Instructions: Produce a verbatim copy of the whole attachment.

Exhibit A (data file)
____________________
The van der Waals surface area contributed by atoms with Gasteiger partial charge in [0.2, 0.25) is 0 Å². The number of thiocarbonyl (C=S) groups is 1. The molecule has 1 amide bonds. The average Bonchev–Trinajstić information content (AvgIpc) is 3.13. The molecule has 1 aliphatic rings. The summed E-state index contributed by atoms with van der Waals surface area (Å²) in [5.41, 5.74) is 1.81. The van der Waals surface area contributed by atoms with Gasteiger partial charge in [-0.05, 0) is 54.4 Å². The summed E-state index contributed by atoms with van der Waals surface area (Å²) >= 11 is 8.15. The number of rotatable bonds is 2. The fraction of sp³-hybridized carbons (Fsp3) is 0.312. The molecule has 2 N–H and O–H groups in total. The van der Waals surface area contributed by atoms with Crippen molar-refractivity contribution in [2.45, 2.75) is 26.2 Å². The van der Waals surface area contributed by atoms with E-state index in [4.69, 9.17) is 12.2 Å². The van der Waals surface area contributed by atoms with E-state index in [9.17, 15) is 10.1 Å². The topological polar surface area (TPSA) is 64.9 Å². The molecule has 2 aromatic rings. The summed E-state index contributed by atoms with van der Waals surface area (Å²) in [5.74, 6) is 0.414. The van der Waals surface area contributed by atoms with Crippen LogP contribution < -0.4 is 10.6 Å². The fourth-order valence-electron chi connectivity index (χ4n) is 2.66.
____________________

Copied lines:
The van der Waals surface area contributed by atoms with Gasteiger partial charge in [0.2, 0.25) is 0 Å². The number of thiocarbonyl (C=S) groups is 1. The molecule has 1 amide bonds. The average Bonchev–Trinajstić information content (AvgIpc) is 3.13. The molecule has 1 aliphatic rings. The summed E-state index contributed by atoms with van der Waals surface area (Å²) in [5.41, 5.74) is 1.81. The van der Waals surface area contributed by atoms with Gasteiger partial charge in [-0.05, 0) is 54.4 Å². The summed E-state index contributed by atoms with van der Waals surface area (Å²) >= 11 is 8.15. The number of rotatable bonds is 2. The fraction of sp³-hybridized carbons (Fsp3) is 0.312. The molecule has 2 N–H and O–H groups in total. The van der Waals surface area contributed by atoms with Crippen molar-refractivity contribution in [2.45, 2.75) is 26.2 Å². The van der Waals surface area contributed by atoms with E-state index in [4.69, 9.17) is 12.2 Å². The van der Waals surface area contributed by atoms with E-state index in [9.17, 15) is 10.1 Å². The topological polar surface area (TPSA) is 64.9 Å². The molecule has 2 aromatic rings. The summed E-state index contributed by atoms with van der Waals surface area (Å²) in [5.74, 6) is 0.414. The van der Waals surface area contributed by atoms with Crippen LogP contribution < -0.4 is 10.6 Å². The fourth-order valence-electron chi connectivity index (χ4n) is 2.66.